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Faith and Justice:
A Platonic Reading of Pauline Justification

KALCHEIM, GABRIEL,LORD (2022) Faith and Justice:
A Platonic Reading of Pauline Justification.
Doctoral thesis, Durham University.

PDF (Doctoral Dissertation) - Accepted Version


This dissertation is a broad work of philosophical theology that examines the Christian Doctrine of Justification by Faith in light of the Platonic framework for constructing ethics. Prescinding from specific Post-Reformation debates on justification, it seeks to position the philosophic problem of justification in terms of Platonism’s preoccupation with human assimilation to the Divine. It sets out the rich background of Platonism in the Christian tradition, including the heavily monotheistic Middle-Platonism. Relying much on the work of Lloyd Gerson, it lays down a schema of how understand Platonic ethics and Platonism more generally; and draws on the work of George Van Kooten in discerning Platonic motifs in Paul.
Through a reading of key Platonic dialogues, especially the Phaedrus, Symposium, and the Republic, the work discerns a schema of Platonic ethics as it relates to justification: the end of all human beings is likeness unto/harmonization with God, but this cannot happen without divine aid. Those who receive this divine aid, or ‘divine gift’ are philosophers, but the philosopher is no mere intellectual, but a lover of God, who lives by a kind of ‘faith that works by love’ (Gal 5:6). The philosopher is finally reconciled to God by the justification of his soul, which consists in the harmonization of his soul after the pattern of divine justice.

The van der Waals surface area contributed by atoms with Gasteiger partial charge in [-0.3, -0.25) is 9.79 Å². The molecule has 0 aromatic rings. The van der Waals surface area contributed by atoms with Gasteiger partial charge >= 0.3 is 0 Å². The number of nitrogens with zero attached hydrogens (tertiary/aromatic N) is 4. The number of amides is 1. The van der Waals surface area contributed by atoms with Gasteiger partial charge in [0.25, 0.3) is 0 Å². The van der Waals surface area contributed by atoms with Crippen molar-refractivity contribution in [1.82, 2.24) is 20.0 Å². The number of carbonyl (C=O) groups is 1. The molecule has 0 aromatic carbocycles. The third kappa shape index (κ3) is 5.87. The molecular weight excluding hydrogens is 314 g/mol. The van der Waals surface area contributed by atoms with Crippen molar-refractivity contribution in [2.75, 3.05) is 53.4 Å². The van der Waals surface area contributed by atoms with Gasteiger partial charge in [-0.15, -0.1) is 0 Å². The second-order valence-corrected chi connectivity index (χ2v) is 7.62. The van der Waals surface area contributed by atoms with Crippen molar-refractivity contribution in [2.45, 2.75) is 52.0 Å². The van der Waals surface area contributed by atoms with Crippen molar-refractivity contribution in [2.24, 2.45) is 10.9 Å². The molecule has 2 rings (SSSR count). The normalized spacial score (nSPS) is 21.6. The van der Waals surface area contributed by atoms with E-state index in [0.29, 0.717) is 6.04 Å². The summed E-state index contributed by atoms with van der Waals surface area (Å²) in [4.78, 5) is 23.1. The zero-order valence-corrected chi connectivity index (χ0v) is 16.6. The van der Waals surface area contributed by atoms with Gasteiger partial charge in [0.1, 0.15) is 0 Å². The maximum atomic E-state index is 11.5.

This schema for Platonic ethics is used as a heuristic tool for exegesis of Romans 1-6, and Galatians 2-3, 5. In Romans, the attempt is made to reconcile language in Romans 2, which speaks of every man being rewarded for his works, who ‘perseveres in doing good’ (2:7), and in Romans 3, which commends justification by faith ‘apart from the law’ (3:21). Platonic concepts concerning the nature of the just soul are used to help clarify the meaning of Christian justification. Paul’s critique of the Law in Galatians is understood against the background of Platonic themes on the inadequacy of written law to provide a complete moral guide. In Galatians, it is understood that Pauline justification is never through faith alone, but specifically by a faith, given by the Spirit, that works by Love (Gal 5-6). The primacy which Platonic ethics gives to divine gift, as the primary author of our love of God, and our striving to see Him, is therefore shown to prefigure the Pauline doctrine of Justification, which, nevertheless, can only be fully understood in light of Christian revelation.

Item Type:Thesis (Doctoral)
Award:Doctor of Philosophy
Keywords:Platonic Ethics, Platonism, Plato, Middle Platonism, Paul, Justification, Romans, Galatians.
Faculty and Department:Faculty of Arts and Humanities > Theology and Religion, Department of
Thesis Date:2022
Copyright:Copyright of this thesis is held by the author
Deposited On:26 May 2022 09:23

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